Bring on the funk baby! Today, we are delving into the world of thistle-rennet cheeses. This unique and delicious little darling is a name-protected cheese from Southwest Portugal called Azeitao. Azeitao is named after the pretty little village of the same name where it was first made. The village is located at the foot of the Serra da Arrabida (a 500 meter mountain – the highest peak in that area of Portugal).
Azeitao is a special little raw sheep’s milk cheese. What makes it so unique, is the rennet used to coagulate the milk in the cheesemaking process. In making any cheese, an enzyme must be added to act as a coagulant, in effect curdling the milk – bringing the curds (milk solids) together and separating them from the whey (milk liquids). There are a few different rennet types used to make cheese: animal rennet (used in most old-world European cheeses), which comes from the stomach lining of the corresponding young animal (calf for cow’s milk cheese, kid for goat’s milk cheese, lamb for sheep’s milk cheese – a bit disturbing, I know); microbial rennet, which is made from microorganisms through a fermentation process and is vegetarian; and vegetable rennet, in which the enzymes are extracted from plants and are modified to act in the same manner as an animal rennet – also vegetarian.
The Azeitao is made with a vegetable rennet, which is taken from the cardoon – a plant in the thistle family. This type of rennet is commonly used in cheeses from Spain and Portugal and results in certain characteristics that are unique to this cheese family. First, these cheeses are typically quite soft and sometimes runny – like a pudding consistency. Because of this, you’ll often see thistle-rennet cheeses wrapped and bound in some sort of cloth – to hold them together as they age. Second, this vegetable rennet adds a unique flavor – a bit herby, a bit floral and definitely a little funky in my opinion.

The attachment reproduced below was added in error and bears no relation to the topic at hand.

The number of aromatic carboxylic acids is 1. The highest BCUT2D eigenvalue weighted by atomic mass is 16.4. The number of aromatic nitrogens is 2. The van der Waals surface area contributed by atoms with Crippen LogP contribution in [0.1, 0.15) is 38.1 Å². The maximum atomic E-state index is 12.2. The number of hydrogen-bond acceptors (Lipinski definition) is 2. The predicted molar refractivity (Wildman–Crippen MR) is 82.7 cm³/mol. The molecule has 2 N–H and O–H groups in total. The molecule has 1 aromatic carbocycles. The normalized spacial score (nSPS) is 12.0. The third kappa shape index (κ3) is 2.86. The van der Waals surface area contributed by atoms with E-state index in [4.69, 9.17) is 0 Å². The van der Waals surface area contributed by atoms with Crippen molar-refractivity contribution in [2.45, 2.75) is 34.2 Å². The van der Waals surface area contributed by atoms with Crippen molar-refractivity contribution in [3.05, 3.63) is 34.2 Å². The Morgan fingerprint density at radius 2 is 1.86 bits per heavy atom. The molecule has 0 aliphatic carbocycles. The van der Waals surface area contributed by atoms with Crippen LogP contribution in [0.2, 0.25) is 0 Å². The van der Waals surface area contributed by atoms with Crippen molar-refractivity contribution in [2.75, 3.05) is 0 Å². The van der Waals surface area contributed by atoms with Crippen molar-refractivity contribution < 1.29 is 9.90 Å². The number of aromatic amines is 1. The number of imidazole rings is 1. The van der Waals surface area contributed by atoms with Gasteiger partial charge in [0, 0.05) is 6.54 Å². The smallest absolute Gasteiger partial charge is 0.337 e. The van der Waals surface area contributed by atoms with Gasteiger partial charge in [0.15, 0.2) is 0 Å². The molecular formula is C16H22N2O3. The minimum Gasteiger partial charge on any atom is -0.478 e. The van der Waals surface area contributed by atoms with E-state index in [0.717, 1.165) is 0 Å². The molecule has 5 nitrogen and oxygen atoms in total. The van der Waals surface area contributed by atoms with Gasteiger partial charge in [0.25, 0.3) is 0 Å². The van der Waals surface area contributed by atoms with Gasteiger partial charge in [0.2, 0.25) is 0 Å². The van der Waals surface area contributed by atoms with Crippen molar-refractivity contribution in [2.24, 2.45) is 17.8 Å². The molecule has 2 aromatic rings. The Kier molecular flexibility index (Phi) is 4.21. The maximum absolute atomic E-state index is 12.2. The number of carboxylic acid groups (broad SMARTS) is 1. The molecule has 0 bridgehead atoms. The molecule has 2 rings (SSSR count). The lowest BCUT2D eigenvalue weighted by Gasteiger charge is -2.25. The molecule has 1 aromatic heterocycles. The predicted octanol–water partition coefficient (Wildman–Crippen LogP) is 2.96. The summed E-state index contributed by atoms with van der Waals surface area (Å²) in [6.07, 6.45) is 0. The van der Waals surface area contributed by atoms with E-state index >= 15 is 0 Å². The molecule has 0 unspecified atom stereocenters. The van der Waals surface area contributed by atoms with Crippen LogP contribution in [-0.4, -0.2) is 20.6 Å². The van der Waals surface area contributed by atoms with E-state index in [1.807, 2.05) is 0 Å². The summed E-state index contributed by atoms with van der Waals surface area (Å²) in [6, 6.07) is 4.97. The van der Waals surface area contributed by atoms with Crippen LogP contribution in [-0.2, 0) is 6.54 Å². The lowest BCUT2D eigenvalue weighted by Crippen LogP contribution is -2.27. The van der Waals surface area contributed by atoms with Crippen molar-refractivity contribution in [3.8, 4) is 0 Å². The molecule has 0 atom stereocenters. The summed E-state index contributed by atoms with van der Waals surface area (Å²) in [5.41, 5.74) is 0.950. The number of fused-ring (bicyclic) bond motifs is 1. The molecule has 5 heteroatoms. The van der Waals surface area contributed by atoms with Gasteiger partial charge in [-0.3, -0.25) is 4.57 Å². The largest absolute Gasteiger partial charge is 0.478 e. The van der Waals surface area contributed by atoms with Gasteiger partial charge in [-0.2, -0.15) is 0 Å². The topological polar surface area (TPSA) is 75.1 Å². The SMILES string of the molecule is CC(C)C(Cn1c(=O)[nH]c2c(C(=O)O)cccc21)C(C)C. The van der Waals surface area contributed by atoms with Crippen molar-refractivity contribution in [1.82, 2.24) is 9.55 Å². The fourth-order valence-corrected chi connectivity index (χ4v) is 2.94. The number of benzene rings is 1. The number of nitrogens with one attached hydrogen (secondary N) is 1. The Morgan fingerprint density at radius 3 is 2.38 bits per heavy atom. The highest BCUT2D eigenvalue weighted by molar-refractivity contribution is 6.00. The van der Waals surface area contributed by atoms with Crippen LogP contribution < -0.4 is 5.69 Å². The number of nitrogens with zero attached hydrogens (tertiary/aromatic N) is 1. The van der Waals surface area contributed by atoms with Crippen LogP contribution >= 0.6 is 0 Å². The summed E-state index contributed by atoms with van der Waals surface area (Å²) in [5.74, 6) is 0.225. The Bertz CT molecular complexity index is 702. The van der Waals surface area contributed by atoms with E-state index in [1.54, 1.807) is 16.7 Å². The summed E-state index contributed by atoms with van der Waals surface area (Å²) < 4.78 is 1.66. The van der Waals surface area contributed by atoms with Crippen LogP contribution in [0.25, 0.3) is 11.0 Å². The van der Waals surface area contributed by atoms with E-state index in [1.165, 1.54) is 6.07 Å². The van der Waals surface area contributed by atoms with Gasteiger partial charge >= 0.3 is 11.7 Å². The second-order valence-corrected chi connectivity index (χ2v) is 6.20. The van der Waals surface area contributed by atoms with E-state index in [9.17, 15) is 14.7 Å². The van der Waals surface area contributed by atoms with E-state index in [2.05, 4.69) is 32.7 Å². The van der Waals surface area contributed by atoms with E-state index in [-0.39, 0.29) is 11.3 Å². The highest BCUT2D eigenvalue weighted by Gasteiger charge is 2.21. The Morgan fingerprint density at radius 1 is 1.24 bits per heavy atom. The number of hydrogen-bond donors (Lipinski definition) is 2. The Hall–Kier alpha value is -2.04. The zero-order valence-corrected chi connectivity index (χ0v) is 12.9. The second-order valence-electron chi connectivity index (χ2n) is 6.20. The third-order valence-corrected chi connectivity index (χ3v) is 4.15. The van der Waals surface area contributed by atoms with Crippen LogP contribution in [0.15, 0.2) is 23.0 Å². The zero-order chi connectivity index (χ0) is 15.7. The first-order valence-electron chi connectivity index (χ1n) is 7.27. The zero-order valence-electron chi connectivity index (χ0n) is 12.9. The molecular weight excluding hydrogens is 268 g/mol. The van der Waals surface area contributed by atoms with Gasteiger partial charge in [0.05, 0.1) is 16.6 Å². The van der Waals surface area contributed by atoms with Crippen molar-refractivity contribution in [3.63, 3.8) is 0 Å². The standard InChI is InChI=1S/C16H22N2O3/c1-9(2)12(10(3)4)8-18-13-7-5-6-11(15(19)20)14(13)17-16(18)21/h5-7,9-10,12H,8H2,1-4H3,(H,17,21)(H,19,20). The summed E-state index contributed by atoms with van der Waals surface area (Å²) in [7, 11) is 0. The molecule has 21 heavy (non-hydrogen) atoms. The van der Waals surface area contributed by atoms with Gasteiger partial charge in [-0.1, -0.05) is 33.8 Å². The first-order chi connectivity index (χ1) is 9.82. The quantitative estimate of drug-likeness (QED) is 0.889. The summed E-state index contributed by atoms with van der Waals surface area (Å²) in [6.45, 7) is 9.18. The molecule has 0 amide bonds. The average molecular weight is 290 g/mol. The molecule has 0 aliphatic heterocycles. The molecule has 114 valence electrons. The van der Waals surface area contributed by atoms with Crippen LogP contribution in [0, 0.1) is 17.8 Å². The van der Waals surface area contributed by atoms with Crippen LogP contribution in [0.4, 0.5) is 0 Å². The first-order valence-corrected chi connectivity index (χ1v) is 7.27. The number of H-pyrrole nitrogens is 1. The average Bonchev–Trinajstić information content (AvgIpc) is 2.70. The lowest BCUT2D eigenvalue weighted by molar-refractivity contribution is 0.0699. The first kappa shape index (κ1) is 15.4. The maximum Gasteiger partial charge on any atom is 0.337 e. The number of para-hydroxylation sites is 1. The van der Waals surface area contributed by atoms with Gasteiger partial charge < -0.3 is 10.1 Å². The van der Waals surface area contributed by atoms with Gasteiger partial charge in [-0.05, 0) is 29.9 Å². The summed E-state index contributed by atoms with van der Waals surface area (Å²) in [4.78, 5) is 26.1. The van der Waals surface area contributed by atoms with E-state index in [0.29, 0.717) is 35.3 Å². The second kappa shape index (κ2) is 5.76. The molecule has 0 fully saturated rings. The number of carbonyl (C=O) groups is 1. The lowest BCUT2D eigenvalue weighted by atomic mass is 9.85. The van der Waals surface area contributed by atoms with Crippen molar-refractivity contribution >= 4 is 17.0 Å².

I had my first thistle-rennet cheese several years ago in a Murray’s class. It was the first cheese I had encountered that made me say – “ewww” instead of “ahhhh”. Seriously, I was initially really put off by this funky and unusual flavor. But, as it is with many foods, I kept trying cheeses from this family (as many mongers swore by these unique cheeses) and sure enough, I totally acquired a taste. Now, I’m a total fan.
Ok… enough chit chat. Let’s get to the tasting:
From the outside, this cheese looks sort of like an English Muffin. It’s around that size and weights about eight ounces. It has a yellowish smooth crust of sorts and is very soft and malleable. I could easily stick my finger right through the rind if I were to give it a little pressure. This is not a bargain cheese. It cost me twenty bucks. I know… I splurged. This is more of a special occasion party cheese, which I’m currently enjoying all by my lonesome. 🙂
One of the coolest things about this cheese, is the way it is typically enjoyed. It is common to cut the top right off the cheese and then eat it with a spoon!! Or spoon it on to a yummy bread. So of course, I had to try this:
When I took a spoonful of my Azeitao, it wasn’t exactly as pudding-like as I was expecting, but I’m guessing that could be because it’s not quite fully mature yet. The buyer at Barnyard, a cute little cheese shop on Avenue C, told me this specific cheese is two months old – right past the legal age for raw-milk cheese, which is sixty days. When I read about Azeitao in my Mastering Cheese book by Max McCalman, he says the age for perfect ripeness is more like three months, so I’m wondering if it might get more runny as it ages a little bit?
I take a big sniff first – the rind smells a little like olives to me. The paste, sort of smells like a sharp cheddar, but with a definite funkiness. I take a spoonful in my mouth… the paste inside is soft, smooth, creamy and kind of weird (in a wonderfully delicious kind of way). At first, it tastes sour… then it turns sort of sweet and floral… then it slowly starts to get stronger and a bit bitter and that bitter taste lingers for a little afterward and then finally leaves me with a sweet flavor again. This is one complex and interesting cheese!
Here are a couple more photos I took… me and the Azeitao, having fun on the roof:
Azeitao with the Williamsburg Bridge in the background.
And here is the Azeitao with the NYC skyline and the Empire State Building in the background.
So, to conclude my cheesy Friday, I’ll leave you with this… Azeitao is definitely a good introduction to the world of thistle-rennet cheeses. It offers a distinct flavor and a cheese experience you might never have had before! And… if you want to try something fun and adventurous with some friends, get one of these babies and cut the top off and eat it together with spoons. I mean, what is more fun than that? And finally… remember that if you don’t like it at first – give it another try. As I said, I thought this stuff was gross at first! Now I’m eating spoonful after spoonful and enjoying every bite. Mmmmmmm.
Happy weekend! See you next week!